Juba (Agenzia Fides) - There are 64 ethnic groups that make up the complex social mosaic of South Sudan. Coexistence not always easy between the different populations to the point that it ended up fueling the civil war that broke out in December 2013 when President Salva Kiir accused Vice President Riek Machar of a coup attempt. The conflict that broke out immediately took on an ethnic dimension, with Kiir belonging to the country's largest ethnic group, the Dinka, and Machar, on the other hand, to the second numerically largest ethnic group, the Nuer.
The scourge of tribalism had been described as "the country's greatest enemy" by the Archbishop of Juba, Msgr. Stephen Ameyu Martin Mulla, who also stressed that "we cannot build our nation or the Church on tribalism: if we build them on tribalism we will say that there is no Baptism, Holy Communion, Confirmation and we will fall because it is something that is dividing us" (see Fides, 28/9/2022).
For this reason, the appeal of Pope Francis during the meeting with members of the South Sudanese clergy in Juba Cathedral ("We are not tribal chiefs, but compassionate and merciful pastors") can thus also be interpreted as an invitation to overcome the "virus" of tribalism that it is also insinuated in the Church.
A Church that has benefited from the religious freedom granted by the Constitution since the formation of the State in 2011.
In a note sent to Fides, Sister Elena Balatti, a Comboni missionary in Malakal, declared: "Since then, the number of Christians in South Sudan, including Catholics, has not stopped increasing. Baptisms number in the thousands every year in the dioceses".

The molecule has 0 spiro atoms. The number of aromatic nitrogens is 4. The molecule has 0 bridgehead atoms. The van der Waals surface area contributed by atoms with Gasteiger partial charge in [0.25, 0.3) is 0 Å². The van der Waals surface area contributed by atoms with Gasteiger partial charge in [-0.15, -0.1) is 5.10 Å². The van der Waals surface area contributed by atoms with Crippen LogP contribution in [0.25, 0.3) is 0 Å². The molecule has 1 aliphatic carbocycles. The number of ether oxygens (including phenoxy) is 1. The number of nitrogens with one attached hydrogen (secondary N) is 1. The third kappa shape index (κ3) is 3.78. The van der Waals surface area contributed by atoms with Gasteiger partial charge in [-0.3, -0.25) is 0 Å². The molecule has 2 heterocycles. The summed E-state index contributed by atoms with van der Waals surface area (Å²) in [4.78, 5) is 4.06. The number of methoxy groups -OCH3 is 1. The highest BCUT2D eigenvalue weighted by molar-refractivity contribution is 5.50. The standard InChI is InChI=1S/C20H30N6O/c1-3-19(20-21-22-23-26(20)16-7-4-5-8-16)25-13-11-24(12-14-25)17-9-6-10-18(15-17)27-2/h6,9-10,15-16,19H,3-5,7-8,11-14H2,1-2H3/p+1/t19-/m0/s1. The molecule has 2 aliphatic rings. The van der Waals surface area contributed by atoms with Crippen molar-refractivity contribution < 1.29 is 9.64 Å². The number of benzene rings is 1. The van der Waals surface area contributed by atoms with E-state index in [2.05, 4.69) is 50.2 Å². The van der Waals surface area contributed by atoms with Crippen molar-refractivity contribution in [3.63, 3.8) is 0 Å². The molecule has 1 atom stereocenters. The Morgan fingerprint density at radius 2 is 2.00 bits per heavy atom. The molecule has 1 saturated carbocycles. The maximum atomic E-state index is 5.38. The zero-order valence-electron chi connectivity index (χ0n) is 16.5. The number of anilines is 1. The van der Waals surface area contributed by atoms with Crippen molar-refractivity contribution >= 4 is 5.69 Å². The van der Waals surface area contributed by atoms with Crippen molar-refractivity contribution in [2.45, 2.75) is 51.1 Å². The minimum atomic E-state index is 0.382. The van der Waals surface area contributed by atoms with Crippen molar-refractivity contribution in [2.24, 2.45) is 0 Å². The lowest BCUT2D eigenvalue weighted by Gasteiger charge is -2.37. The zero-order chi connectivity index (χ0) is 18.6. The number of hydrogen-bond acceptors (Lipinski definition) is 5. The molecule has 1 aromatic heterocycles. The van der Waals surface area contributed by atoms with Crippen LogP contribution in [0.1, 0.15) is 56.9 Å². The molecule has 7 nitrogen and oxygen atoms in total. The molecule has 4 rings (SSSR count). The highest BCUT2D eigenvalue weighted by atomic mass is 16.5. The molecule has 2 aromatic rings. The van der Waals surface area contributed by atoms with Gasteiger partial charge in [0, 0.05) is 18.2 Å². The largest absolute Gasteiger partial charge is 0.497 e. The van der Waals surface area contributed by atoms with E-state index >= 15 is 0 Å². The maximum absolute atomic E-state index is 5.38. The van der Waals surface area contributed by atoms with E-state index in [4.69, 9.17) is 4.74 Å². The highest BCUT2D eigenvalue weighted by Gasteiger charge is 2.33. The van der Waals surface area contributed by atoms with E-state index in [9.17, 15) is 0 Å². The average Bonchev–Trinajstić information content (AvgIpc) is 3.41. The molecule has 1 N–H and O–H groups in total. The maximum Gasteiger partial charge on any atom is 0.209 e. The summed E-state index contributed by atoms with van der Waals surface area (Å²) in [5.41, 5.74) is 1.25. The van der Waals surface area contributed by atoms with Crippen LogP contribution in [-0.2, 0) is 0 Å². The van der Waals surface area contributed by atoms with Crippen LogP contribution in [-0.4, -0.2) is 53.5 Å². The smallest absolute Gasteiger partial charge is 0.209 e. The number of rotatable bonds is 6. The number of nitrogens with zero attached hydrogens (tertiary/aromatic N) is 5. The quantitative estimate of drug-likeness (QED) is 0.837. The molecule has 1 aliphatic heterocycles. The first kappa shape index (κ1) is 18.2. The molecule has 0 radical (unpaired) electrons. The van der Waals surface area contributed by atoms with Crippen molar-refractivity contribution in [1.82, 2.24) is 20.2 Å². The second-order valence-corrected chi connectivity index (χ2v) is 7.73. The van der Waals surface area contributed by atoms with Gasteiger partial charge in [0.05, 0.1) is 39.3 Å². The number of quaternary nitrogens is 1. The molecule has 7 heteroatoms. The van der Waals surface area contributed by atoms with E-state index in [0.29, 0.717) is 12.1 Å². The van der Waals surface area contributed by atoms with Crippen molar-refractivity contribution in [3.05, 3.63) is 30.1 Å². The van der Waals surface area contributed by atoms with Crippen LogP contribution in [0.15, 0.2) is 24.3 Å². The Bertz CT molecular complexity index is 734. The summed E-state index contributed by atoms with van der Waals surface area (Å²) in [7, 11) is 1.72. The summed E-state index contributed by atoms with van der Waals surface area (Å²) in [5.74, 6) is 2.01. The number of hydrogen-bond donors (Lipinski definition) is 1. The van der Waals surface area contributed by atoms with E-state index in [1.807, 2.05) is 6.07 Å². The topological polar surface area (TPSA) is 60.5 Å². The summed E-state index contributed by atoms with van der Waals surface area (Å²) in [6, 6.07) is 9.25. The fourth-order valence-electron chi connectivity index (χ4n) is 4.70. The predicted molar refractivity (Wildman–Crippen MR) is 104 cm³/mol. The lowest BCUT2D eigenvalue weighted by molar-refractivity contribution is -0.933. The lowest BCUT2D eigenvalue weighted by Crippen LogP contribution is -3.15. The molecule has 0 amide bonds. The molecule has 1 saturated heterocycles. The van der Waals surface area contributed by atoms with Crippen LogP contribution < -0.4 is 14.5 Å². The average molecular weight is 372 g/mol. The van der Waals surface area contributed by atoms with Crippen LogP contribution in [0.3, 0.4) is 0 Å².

Religious freedom has allowed churches to profess their faith and preach, but it has also led to the proliferation of indigenous churches, or sects, now in the hundreds in the country.
"However, perhaps the most important pastoral question is the depth of evangelization," says the missionary. "The number of baptized continues to grow and the churches are packed on Sundays, but in important practical choices most Catholics follow traditional practices, especially with regard to the family. Marriages celebrated in church are very few, and traditional marriage and polygamy prevail".
Sister Elena concludes by mentioning that "in addition to the pastoral challenges, the Catholic Church, along with the other members of the Ecumenical Council of Churches in South Sudan, has had to deal with the great instability that has characterized the life of the new nation, marked from 2013 to 2018 by civil war. Despite the 2018 peace agreement, peace and stability are still a long way off and low-intensity conflicts, with occasional very violent episodes, continue. People in general, not just Catholics, are hoping that Pope Francis' ecumenical visit will give a boost to peace", concludes the missionary. (L.M.) (Agenzia Fides, 4/2/2023)
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